Sat | May 27, 2017

Jamaica, Land We Love

Published:Sunday | July 12, 2015 | 7:00 AMMaya E. Smith
From left: Earl Jarrett, general manager, Jamaica National Building Society (JNBS), with Maya Smith; her mother, Marcia Whyte-Smith; and Leon Mitchell, assistant general manager, JNBS, after a tour of the JNBS Chief Office recently.
Leon Mitchell, assistant general manager, Jamaica National Building Society (JNBS), presents a gift to Maya Smith. Maya and her mother, Marcia Whyte-Smith, won a trip to the island to participate in several cultural and educational activities that would expose her to the Jamaican way of life, business, education, and entertainment.
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Maya Smith, a student of Baldwin Wallace University in Berea, Ohio, was born in the United States and is of Jamaican parentage. Her desire to connect with her roots compelled her to enter the Union of Jamaica Alumni Association (UJAA) Essay Competition to write about Jamaica and its attractions. She received a UJAA scholarship, in addition to winning a grand prize trip to Jamaica. Maya is very excited about being able to return to the place of her heritage and participate in various activities. Here is her winning piece.

I, too, sing, 'Jamaica, Land We Love'. From the glassy blue waters of the Caribbean Sea, to the produced-filled parish of St Catherine, from which my grandfather hails, to the red-dirt hills of the countryside in Manchester where my grandmother was raised, I, too, sing Jamaica.

The first time I went to Jamaica was like a dream. I was so filled with excitement to see where my family had come from. My young eyes were hungry with wonder as I looked out the window of the plane and onto the beautiful island below me. Having only seen American waters before this, I remember turning to my mother and saying, "Mommy, Mommy, the water! I can see the bottom of the ocean!" This was an unimaginable sight for a little New York girl.

 

seemingly insignificant

 

It captivated me how on a map, Jamaica was seemingly a small insignificant piece of land compared to the rest of the world. But I knew the truth of its rich culture and the way in which Jamaica has in fact had a large global influence.

All my life I had heard the words 'Eternal Father Bless Our Land' sung with great pride. I had eaten the flavourful meals prepared by my grandparents and mother with such love and unmeasured precision. I had listened to the musical rhythms of reggae and calypso, which always managed to put a smile on my face no matter my previous mood. I had been taught the ways in which I should behave towards others and how they must behave towards me. I had been taught who I came from, where they came from and to be proud of it. I am a Jamaican.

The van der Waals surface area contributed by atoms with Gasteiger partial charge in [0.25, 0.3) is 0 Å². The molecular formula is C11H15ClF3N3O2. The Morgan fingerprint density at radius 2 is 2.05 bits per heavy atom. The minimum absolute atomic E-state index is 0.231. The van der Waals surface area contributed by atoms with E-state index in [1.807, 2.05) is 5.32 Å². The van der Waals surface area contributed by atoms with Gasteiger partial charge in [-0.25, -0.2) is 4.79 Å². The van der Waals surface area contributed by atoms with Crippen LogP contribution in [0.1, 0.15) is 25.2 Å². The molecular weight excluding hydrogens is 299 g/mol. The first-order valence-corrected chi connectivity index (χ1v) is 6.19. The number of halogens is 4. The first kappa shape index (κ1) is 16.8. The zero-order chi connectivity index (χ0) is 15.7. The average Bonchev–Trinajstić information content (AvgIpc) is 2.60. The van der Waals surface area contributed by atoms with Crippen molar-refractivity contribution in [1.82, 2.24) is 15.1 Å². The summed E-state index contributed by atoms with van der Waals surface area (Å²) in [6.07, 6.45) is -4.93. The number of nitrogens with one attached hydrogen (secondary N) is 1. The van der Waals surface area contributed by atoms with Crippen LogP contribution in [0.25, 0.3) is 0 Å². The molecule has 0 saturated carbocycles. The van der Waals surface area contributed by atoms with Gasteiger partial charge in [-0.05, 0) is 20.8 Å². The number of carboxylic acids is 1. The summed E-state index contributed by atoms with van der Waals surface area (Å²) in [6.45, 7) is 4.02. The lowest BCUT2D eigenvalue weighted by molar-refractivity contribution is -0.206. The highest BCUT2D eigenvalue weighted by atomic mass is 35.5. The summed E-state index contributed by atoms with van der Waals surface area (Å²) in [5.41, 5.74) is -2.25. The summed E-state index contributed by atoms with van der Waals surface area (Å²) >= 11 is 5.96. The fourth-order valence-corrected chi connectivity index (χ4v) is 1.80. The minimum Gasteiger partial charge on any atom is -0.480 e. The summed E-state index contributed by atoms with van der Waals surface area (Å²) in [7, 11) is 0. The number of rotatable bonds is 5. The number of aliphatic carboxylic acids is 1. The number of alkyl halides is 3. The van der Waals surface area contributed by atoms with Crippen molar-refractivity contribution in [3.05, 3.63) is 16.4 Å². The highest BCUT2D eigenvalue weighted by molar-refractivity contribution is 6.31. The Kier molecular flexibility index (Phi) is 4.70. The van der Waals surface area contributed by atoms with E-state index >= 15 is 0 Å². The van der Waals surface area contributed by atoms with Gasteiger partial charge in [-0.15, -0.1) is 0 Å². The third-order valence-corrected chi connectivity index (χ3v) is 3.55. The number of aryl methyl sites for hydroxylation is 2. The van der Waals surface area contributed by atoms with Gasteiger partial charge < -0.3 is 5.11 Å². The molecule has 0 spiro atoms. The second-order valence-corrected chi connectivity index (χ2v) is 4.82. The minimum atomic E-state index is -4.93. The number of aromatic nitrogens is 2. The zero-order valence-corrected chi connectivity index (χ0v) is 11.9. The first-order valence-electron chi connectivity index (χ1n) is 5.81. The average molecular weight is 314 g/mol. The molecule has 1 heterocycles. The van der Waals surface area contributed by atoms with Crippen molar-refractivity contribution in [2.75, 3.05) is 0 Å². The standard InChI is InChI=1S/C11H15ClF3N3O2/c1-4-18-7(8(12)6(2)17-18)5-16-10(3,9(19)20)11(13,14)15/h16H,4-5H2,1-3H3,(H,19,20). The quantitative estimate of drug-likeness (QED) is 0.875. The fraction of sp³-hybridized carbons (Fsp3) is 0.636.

Jamaica is a place that realises the importance of higher education whether it is going to university, working to cultivate the natural resources, or learning a trade. This is the reason that many notable individuals of the world are people originated from Jamaica. People like Colin Powell (former Secretary of State), Susan Rice (National Security Adviser), Christopher J. Farley (Wall Street Journal editor), and writer Kwame Dawes are all of Jamaican heritage. My Great Grandmother also stressed the importance of education, setting a goal for all 11 of her children to be successful. As a result, she succeeded, her children and grandchildren did as well and now it is my turn to ensure that her dream lives on.

However, it saddens me to say that when I observe how 'new-school' Jamaica is portrayed and how some young Jamaicans act. It is no longer these qualities that seem to be dominant. I see how many of them have lost their culture. They have lost these special values and ideals taught to us by our parents and grandparents. My hope for Jamaica's future is that it reclaims its cultural richness in all areas.

I imagine that the people of Jamaica are like a body of water and the motor of the boat, the troubles that they are facing. As the motor disturbs the water, it tosses and turns, waves form, surge, ripples and then stillness. As the country travels through this voyage, the turbulence will soon become nothing but a memory like the waves formed in the sea. Maybe this is just a part of the journey we, as a people, have to endure to return to a more tranquil state of being.

 

forgotten values

 

In the end, this hard time will always be kept as a memory and reminder to never come back to such a place of forgotten values. I have faith that the light will reappear along with Jamaica's beautiful sunrise. Waters once hectic will soon only be slight bumps that cause us to bob every now and then as a dingy does in even the calmest of seas.

I can't wait to go back and see those beautiful waters, eat the best foods, and listen to the music inspired by this unique island. I love embracing my rich culture and for it I show much pride. For these reasons, I, too, sing, "Jamaica, Land We Love."